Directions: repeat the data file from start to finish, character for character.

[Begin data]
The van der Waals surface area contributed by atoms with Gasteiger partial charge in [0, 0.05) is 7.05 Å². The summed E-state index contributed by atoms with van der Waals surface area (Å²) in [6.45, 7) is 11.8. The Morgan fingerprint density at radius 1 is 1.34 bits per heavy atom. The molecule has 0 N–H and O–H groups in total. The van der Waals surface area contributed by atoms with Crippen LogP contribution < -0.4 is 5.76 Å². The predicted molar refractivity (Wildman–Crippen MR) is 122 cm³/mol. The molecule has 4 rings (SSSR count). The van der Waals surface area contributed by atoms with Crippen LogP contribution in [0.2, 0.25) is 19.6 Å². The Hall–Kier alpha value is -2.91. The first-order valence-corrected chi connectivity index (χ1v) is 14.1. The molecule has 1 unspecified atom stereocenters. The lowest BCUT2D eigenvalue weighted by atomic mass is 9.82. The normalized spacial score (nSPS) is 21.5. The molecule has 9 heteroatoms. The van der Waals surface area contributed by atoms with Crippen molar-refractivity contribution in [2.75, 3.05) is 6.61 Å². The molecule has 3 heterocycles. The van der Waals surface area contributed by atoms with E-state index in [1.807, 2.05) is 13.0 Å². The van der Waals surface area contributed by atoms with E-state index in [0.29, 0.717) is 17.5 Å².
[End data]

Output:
The van der Waals surface area contributed by atoms with Gasteiger partial charge in [0, 0.05) is 7.05 Å². The summed E-state index contributed by atoms with van der Waals surface area (Å²) in [6.45, 7) is 11.8. The Morgan fingerprint density at radius 1 is 1.34 bits per heavy atom. The molecule has 0 N–H and O–H groups in total. The van der Waals surface area contributed by atoms with Crippen LogP contribution < -0.4 is 5.76 Å². The predicted molar refractivity (Wildman–Crippen MR) is 122 cm³/mol. The molecule has 4 rings (SSSR count). The van der Waals surface area contributed by atoms with Crippen LogP contribution in [0.2, 0.25) is 19.6 Å². The Hall–Kier alpha value is -2.91. The first-order valence-corrected chi connectivity index (χ1v) is 14.1. The molecule has 1 unspecified atom stereocenters. The lowest BCUT2D eigenvalue weighted by atomic mass is 9.82. The normalized spacial score (nSPS) is 21.5. The molecule has 9 heteroatoms. The van der Waals surface area contributed by atoms with Crippen molar-refractivity contribution in [2.75, 3.05) is 6.61 Å². The molecule has 3 heterocycles. The van der Waals surface area contributed by atoms with E-state index in [1.807, 2.05) is 13.0 Å². The van der Waals surface area contributed by atoms with E-state index in [0.29, 0.717) is 17.5 Å².